Fleet News

Fresh cashflow blow to green grants scheme

TROUBLED green grants provider PowerShift has been plunged into another industry row after revealing funding has dried up just a month after it recovered from an earlier cash crisis.

Last year, the Energy Saving Trust (EST), which runs the PowerShift grant scheme to help companies pay the extra cost of sourcing alternatively fuelled vehicles, announced it had run out of cash until the end of the financial year 2003-2004 (Fleet NewsNet, March 11).

In April, the Government announced its funding for the next year was being frozen, leading to drastic cuts in the size of grants.

In a fresh setback for fleets, the EST said this month it will not process grants for either PowerShift or the CleanUp scheme for older vehicles until June 1 as it has already used its funding allocation.

The announcement is a severe blow to the scheme, which is trying to persuade companies and fleets to switch to alternative fuels by using the grants system.

This week, Christopher Macgowan, chief executive at the Society of Motor Manufacturers and Traders (SMMT), criticised the funding freeze, saying: 'What are car buyers to do? Will they wait until an administrative window has opened to make a grant application for one of the cleanest alternative fuelled vehicles?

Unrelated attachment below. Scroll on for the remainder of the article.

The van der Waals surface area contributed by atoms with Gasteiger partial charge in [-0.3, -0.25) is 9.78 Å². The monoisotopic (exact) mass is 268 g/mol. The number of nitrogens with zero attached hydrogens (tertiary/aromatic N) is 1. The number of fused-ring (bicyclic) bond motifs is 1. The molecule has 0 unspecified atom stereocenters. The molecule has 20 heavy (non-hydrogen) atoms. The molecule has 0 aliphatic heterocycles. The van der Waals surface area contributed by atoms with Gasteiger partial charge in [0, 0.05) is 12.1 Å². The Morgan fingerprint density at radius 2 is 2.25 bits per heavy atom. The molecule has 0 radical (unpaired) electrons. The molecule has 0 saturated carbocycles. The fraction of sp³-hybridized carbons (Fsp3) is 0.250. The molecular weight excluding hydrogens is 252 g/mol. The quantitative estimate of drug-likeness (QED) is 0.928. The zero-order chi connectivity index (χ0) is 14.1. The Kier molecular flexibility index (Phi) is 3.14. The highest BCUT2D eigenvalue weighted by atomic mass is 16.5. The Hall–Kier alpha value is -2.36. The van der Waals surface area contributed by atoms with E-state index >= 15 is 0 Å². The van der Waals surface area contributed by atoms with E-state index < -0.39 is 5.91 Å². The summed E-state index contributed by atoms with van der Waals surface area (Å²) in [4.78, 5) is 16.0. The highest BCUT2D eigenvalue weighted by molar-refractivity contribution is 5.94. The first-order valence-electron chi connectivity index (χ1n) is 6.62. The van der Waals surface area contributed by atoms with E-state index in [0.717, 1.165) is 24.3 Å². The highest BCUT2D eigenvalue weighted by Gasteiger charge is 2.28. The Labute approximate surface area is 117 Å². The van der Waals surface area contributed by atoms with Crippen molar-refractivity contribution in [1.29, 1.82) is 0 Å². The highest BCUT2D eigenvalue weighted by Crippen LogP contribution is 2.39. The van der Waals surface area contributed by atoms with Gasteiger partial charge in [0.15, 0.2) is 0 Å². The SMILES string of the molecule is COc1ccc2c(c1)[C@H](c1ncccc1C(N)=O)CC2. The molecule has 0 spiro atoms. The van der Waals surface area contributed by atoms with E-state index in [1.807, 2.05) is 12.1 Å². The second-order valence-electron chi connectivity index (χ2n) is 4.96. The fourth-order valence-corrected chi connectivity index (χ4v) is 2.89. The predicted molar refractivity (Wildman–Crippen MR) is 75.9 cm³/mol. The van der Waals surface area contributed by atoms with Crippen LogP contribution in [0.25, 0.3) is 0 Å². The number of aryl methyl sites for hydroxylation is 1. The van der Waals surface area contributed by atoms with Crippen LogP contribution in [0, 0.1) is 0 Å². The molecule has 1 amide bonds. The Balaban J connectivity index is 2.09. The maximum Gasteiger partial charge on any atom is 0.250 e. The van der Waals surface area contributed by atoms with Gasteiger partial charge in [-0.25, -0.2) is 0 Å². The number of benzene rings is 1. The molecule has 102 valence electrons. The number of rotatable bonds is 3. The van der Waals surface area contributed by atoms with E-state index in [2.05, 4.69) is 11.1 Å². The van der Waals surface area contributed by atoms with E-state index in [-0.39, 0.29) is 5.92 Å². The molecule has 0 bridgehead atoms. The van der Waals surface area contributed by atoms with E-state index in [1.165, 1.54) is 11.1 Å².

'No, the reality is that many will simply change their buying decision. 'This latest bombshell from EST shows a lack of understanding of how the market works, on top of failing to learn lessons from previous mistakes.

'If Government is serious about the drive to support greener technologies then it had better sort this mess out and quickly.'

However, the Government has already done enough to promote LPG, according to Stewart Whyte, a director at the Association of Car Fleet Operators. He said: 'The technology behind LPG works, the fuel will be cheaper for a few more years and it provides environmental benefits.

'But if this does not persuade people to switch, I do not see why the Government should spend any more time promoting it.'

The EST justified its decision to ration grants claiming it will provide a 'fairer distribution' of funds.

After the scheme ran out of cash last year, a decision has been taken to split all funding into two-month blocks, so that money is available all year round on a first-come, first-served basis.

But the move also means that EST is likely to shut the door on grants applications several more times this year, creating more potential conflict in the industry.

Richard Tarburton, head of EST TransportEnergy, said: 'Changing the processes of grant distribution needs to work for everyone. The decision to implement this system came after careful consideration and consultation with all our stakeholders.

'Our TransportEnergy programmes are proving to be in high demand and this system will help us to allow a fairer distribution of grants across the year.'

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